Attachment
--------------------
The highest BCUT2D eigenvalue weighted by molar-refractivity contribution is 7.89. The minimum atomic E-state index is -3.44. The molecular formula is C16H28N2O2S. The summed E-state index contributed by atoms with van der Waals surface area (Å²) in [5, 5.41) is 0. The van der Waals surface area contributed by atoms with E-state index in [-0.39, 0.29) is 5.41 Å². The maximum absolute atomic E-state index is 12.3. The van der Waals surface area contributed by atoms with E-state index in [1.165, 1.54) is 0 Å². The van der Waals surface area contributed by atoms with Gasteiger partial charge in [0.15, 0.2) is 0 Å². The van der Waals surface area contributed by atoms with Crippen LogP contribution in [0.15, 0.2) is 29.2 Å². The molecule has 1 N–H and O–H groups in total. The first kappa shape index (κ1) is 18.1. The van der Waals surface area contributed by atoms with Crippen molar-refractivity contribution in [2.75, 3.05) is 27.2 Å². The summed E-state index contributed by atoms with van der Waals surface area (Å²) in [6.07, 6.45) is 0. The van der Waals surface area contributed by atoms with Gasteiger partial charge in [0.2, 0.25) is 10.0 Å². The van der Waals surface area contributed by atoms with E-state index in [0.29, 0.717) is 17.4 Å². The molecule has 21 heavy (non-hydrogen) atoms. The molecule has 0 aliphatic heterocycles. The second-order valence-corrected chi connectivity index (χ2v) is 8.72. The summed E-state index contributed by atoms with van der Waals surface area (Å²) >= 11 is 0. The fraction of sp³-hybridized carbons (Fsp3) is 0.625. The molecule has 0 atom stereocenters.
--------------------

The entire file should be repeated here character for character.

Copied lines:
The highest BCUT2D eigenvalue weighted by molar-refractivity contribution is 7.89. The minimum atomic E-state index is -3.44. The molecular formula is C16H28N2O2S. The summed E-state index contributed by atoms with van der Waals surface area (Å²) in [5, 5.41) is 0. The van der Waals surface area contributed by atoms with E-state index in [-0.39, 0.29) is 5.41 Å². The maximum absolute atomic E-state index is 12.3. The van der Waals surface area contributed by atoms with E-state index in [1.165, 1.54) is 0 Å². The van der Waals surface area contributed by atoms with Gasteiger partial charge in [0.15, 0.2) is 0 Å². The van der Waals surface area contributed by atoms with Crippen LogP contribution in [0.15, 0.2) is 29.2 Å². The molecule has 1 N–H and O–H groups in total. The first kappa shape index (κ1) is 18.1. The van der Waals surface area contributed by atoms with Crippen molar-refractivity contribution in [2.75, 3.05) is 27.2 Å². The summed E-state index contributed by atoms with van der Waals surface area (Å²) in [6.07, 6.45) is 0. The van der Waals surface area contributed by atoms with Gasteiger partial charge in [0.2, 0.25) is 10.0 Å². The van der Waals surface area contributed by atoms with E-state index in [0.29, 0.717) is 17.4 Å². The molecule has 21 heavy (non-hydrogen) atoms. The molecule has 0 aliphatic heterocycles. The second-order valence-corrected chi connectivity index (χ2v) is 8.72. The summed E-state index contributed by atoms with van der Waals surface area (Å²) >= 11 is 0. The fraction of sp³-hybridized carbons (Fsp3) is 0.625. The molecule has 0 atom stereocenters.